Sometimes I’ll dig into a given game for review purposes, and then discover that it and my review style don’t really click. Maybe the gameplay isn’t compatible with my interests, or the style isn’t conducive to long-form review, or it’s highly spoiler-sensitive. Or it just doesn’t grab me for long enough that I get enough out of it to write about. These things happen; not all games are for all players and all writers, no big deal. And if I catch the mismatch early enough in the week, I can usually switch over to something else no problem.
But say that I don’t catch the mismatch early enough. Maybe I don’t spend a whole lot of time gaming that week to begin with, and a lot of my allotted gaming time is spent battling aliens on Earth and battling aliens on Super Earth. And I only discover that I don’t really know — that I really don’t know — how to fill a whole Indie Wonderland with the game I blindly selected that week. What happens then?
Recursion Deluxe is a simple, pixel-art-style platforming game where you run a cute little character towards an exit flag, avoiding enemies and collecting optional stars if you want. Fail, and your character explodes in an adorable shower of pixels. Succeed, and your time-score is noted. And you get a decorative performance star if you collected all the stars in the level! And then you go to the next level.
The starting levels are pretty simple, but fairly early on Recursion Deluxe introduces the idea the screen wraps around itself. Left is right, and up is down, and in this game the twain do meet, so they’ve got that going for them. As long as there are no obvious barriers in the way, the game screen is essentially one continuous palette that you can move around in.
Later levels slowly introduce your standard fare of platforming accessories. Spikes, bees, and zombies, that kill you with a touch. Blocks that rhythmically appear and disappear. Balloons and bubbles that you can jump on once. Crumbling platforms. Bouncy springs. Big buttons that enact level state changed. Colour-coded keys and colour-coded orbs to switch and toggle colour-coded blocks.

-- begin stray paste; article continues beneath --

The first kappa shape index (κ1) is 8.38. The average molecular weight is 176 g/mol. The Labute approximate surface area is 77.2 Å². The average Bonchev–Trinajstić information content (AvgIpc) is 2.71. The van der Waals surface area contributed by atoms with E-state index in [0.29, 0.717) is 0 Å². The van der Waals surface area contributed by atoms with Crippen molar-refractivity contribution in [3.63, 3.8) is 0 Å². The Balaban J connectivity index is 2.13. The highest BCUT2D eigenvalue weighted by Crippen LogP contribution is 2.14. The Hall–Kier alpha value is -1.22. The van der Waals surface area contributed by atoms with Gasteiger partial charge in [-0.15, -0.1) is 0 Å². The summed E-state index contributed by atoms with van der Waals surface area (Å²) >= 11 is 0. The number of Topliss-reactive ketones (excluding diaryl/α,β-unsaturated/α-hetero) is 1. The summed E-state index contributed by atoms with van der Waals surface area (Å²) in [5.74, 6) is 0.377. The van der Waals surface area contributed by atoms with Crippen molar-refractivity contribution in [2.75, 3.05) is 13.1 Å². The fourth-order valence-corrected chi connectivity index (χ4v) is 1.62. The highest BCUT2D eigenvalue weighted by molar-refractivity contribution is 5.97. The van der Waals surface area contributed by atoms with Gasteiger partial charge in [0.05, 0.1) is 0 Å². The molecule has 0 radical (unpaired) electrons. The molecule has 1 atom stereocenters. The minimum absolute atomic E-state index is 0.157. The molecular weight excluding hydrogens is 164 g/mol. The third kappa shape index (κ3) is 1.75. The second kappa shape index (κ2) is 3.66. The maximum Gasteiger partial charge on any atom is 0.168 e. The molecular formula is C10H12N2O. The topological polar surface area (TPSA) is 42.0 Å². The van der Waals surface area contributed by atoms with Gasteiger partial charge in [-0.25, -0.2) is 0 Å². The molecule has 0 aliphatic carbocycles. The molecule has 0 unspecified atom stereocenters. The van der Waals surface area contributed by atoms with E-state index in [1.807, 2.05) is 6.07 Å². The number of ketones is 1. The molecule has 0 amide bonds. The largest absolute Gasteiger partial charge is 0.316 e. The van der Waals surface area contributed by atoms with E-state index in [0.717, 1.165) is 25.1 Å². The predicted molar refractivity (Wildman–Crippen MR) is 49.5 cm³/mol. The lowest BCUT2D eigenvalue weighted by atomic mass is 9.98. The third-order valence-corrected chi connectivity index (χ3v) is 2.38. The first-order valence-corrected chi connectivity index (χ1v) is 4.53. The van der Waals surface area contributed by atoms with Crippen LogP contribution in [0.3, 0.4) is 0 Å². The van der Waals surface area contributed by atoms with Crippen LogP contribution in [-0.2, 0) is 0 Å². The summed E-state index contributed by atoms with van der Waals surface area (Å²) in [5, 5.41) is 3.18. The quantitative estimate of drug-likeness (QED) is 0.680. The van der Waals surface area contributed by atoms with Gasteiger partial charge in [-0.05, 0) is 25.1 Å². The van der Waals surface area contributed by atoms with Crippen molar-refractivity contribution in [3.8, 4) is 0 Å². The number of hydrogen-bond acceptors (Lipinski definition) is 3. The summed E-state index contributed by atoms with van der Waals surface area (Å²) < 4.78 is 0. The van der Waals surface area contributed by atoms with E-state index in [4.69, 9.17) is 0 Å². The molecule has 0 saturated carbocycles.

There’s even a gravity shifting mechanic!
Levels are usually short and to the point, with every so often a multi-sectioned one thrown in for good measure. That doesn’t necessarily mean they’re easy: there’s a lot of stuff that kills you in this game, from common offenders like water and spikes and angry bees to more esoteric material like reappearing blocks pushing you out of space-time. And some levels have a distinct ‘gotta get it in one’ flair, where if you mistime a crucial jump you’re now out of the balloons you need to survive. Not that that’s a big drama, though: you live, you die, you live again, all at the touch of… well, running into one of the omnipresent spikes should do it.
There are many levels. How many levels? I don’t know how many levels. They’re presented in thematic ‘worlds’, although I don’t know if that has any mechanical bearing. I don’t think it has. Each world has fifteen levels that unlock in sequence, and for every level you’re graded on your completion time and whether or not you got all the bonus stars.
And that’s it.
No, really, that’s it. That’s Recursion Deluxe. It’s a lovingly-crafted pixel platformer with a repetitive chip ditty that does nothing to stray outside common platformer vernacular. It’s competent, but unengaging. It feels like a game design student’s Master’s thesis project; I’d probably give it a decent passing grade, then file it away and never play it again.
That’s actually sort of what happened now, to be honest! Recursion Deluxe never really grabbed me during play. Three worlds and forty levels in, I felt I didn’t have the sense of this game ever going anywhere unexpected or interesting. Maybe it does! Maybe world 4 throws all established platforming conventions out the window. Maybe I’m wrong and a sham as a hobby reviewer; it could happen. But the more likely scenario here is that Recursion Deluxe is just… a game. A game, one on the giant piles of Games That Exist. Fun for ten minutes, would probably entertain small children, and I dig that you can select a man or a woman character at the start and it doesn’t matter either which way. But not something I’d clear my schedule for.
Recursion Deluxe runs you five Steam dollars. I got it for three in a sale. Neither of which sound like particularly good prices, but hey. Five dollars. I’ve also been given to understand this game has integrated Twitch streaming — the Twitch icon on the menu screen is a dead giveaway — so take that into account if that’s a purchasing factor for you, I guess.
And that’s all I have to say on the matter. Aliens are waiting. See you next time!
Jarenth really tried, okay. Follow him on Twitter or hang out with him on Steam if you want to coax some more detailed critique out of him. Or just for the hell of it. And if you dig Indie Wonderland and Ninja Blues in general, why not consider supporting our Patreon campaign?